Does it really matter where you attend College?


With ongoing SATs and ACTs, high school juniors and seniors are researching colleges and universities they wish to attend. Students are focusing more on the reputation and popularity of the place, neglecting the fact that college is college, no matter where you end up. 

Whether it be an Ivy League university, private institution, or community college…does where you go to college really matter?

Revolutionary entrepreneur and late chairman of Apple, Steve Jobs, introduced modern technology to the world. His products aided in shaping today’s world with iPhones, Macbooks, and iPods. What’s shocking is that Jobs actually dropped out of school after attending his first semester at Reed College. According to the Times, “After high school, Jobs enrolled at Reed College in Portland, Oregon. Lacking direction, he dropped out of college after six months.” Reed College is a private institution, but not an Ivy League college. This illustrates that the place you attend college does not impact how successful you will be.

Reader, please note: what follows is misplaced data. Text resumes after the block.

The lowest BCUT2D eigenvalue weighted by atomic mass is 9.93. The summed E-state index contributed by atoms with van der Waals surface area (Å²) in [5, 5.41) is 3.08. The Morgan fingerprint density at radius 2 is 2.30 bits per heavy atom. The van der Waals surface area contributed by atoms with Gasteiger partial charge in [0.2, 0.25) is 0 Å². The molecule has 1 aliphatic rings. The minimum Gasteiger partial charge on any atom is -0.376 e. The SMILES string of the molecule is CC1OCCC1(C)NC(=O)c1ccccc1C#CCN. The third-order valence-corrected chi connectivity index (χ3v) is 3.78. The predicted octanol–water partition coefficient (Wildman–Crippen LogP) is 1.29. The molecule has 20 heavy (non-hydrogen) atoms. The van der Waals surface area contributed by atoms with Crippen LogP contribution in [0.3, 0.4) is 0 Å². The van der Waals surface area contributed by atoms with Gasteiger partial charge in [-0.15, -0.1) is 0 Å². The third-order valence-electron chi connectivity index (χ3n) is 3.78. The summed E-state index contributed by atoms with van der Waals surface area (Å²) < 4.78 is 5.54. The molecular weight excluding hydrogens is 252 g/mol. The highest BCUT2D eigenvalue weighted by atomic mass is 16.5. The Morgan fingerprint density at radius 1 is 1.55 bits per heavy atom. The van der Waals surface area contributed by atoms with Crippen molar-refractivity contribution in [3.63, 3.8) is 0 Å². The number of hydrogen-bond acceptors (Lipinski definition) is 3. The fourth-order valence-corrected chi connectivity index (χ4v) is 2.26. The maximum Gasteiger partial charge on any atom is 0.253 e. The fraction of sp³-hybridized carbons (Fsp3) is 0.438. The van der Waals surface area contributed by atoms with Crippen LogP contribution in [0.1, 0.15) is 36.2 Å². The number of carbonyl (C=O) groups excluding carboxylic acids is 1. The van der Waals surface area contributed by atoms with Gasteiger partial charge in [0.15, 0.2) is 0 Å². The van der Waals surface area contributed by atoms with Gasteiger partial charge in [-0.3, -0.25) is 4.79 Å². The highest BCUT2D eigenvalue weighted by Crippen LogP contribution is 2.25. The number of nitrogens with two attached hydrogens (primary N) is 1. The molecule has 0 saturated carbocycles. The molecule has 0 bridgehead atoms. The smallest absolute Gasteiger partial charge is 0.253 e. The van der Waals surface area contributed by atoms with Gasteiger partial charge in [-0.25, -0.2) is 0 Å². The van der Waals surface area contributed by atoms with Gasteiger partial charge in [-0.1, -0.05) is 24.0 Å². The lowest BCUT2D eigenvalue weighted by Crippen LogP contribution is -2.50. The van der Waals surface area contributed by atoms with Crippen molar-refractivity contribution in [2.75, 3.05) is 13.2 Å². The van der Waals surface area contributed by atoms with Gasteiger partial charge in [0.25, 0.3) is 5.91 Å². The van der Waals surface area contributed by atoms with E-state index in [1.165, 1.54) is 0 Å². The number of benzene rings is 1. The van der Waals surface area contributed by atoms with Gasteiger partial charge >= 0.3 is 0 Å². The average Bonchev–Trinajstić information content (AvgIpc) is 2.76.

After Steve Jobs dropped out of Reed College, he explored things that interested him. Jobs realized that he enjoyed calligraphy, a visual art relating to writing, which eventually led him to design the first Macintosh. Years later, he is still known as one of the wealthiest college dropouts. 

Dina Labozetta, a junior attending BHS, voices her opinion on whether the status of a  college holds any significance: “It only matters if you’re getting a proper education. Nothing else really matters.” She is currently considering going to Stony Brook University, but believes the education there wouldn’t be any different than attending Nassau Community College. 

When I asked Ms.Whalen, an English teacher at BHS, if the college a student attends is important or not, she replied, “No, not necessarily. It’s about the challenges the college gives a student and how they confront it.” 

Library/Media specialist, Mrs. Bertrand-Loesch, argues that “as long as they [college students] put in 100 percent of themselves, it doesn’t matter where they go.” She 

further explains this using Malcolm Gladwell, a man well known for his unique perspective on controversies, as an example. 

“Say you’re an A student. Now, you get accepted to Harvard and you’re struggling with all A students. Your average is like a 90, but now that drops you where everyone else is higher. Your whole perception of your performance has changed. If you take that same student and put them in another kind of school, they’re in the top percent of their class.” 

 The place WHERE you attend your further studies should hold very little significance. At the end of the day, the new skills and values you acquire should matter.